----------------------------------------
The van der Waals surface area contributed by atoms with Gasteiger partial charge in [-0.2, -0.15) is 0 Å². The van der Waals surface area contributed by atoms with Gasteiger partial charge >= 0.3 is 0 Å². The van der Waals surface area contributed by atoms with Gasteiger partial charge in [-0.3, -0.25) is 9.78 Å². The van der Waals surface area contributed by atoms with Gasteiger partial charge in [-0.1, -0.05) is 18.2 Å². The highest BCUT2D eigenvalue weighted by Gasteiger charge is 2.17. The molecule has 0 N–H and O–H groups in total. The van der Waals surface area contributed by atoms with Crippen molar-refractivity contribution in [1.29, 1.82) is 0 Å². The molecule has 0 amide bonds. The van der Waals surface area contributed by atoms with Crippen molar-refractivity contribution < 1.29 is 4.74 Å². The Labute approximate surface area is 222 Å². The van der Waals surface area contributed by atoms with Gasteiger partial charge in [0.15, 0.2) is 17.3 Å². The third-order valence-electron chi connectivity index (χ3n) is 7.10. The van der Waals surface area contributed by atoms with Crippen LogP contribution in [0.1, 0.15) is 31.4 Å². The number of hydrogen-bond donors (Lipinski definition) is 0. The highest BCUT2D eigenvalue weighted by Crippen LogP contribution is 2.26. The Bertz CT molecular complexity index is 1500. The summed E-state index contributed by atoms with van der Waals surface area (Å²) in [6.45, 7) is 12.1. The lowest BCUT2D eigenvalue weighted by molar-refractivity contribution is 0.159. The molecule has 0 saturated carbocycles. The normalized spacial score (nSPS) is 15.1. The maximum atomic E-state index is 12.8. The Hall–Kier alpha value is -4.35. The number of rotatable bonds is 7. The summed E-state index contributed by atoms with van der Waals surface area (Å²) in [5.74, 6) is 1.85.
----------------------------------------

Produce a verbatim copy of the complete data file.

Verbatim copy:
The van der Waals surface area contributed by atoms with Gasteiger partial charge in [-0.2, -0.15) is 0 Å². The van der Waals surface area contributed by atoms with Gasteiger partial charge >= 0.3 is 0 Å². The van der Waals surface area contributed by atoms with Gasteiger partial charge in [-0.3, -0.25) is 9.78 Å². The van der Waals surface area contributed by atoms with Gasteiger partial charge in [-0.1, -0.05) is 18.2 Å². The highest BCUT2D eigenvalue weighted by Gasteiger charge is 2.17. The molecule has 0 N–H and O–H groups in total. The van der Waals surface area contributed by atoms with Crippen molar-refractivity contribution in [1.29, 1.82) is 0 Å². The molecule has 0 amide bonds. The van der Waals surface area contributed by atoms with Crippen molar-refractivity contribution < 1.29 is 4.74 Å². The Labute approximate surface area is 222 Å². The van der Waals surface area contributed by atoms with Gasteiger partial charge in [0.15, 0.2) is 17.3 Å². The third-order valence-electron chi connectivity index (χ3n) is 7.10. The van der Waals surface area contributed by atoms with Crippen LogP contribution in [0.1, 0.15) is 31.4 Å². The number of hydrogen-bond donors (Lipinski definition) is 0. The highest BCUT2D eigenvalue weighted by Crippen LogP contribution is 2.26. The Bertz CT molecular complexity index is 1500. The summed E-state index contributed by atoms with van der Waals surface area (Å²) in [6.45, 7) is 12.1. The lowest BCUT2D eigenvalue weighted by molar-refractivity contribution is 0.159. The molecule has 0 saturated carbocycles. The normalized spacial score (nSPS) is 15.1. The maximum atomic E-state index is 12.8. The Hall–Kier alpha value is -4.35. The number of rotatable bonds is 7. The summed E-state index contributed by atoms with van der Waals surface area (Å²) in [5.74, 6) is 1.85.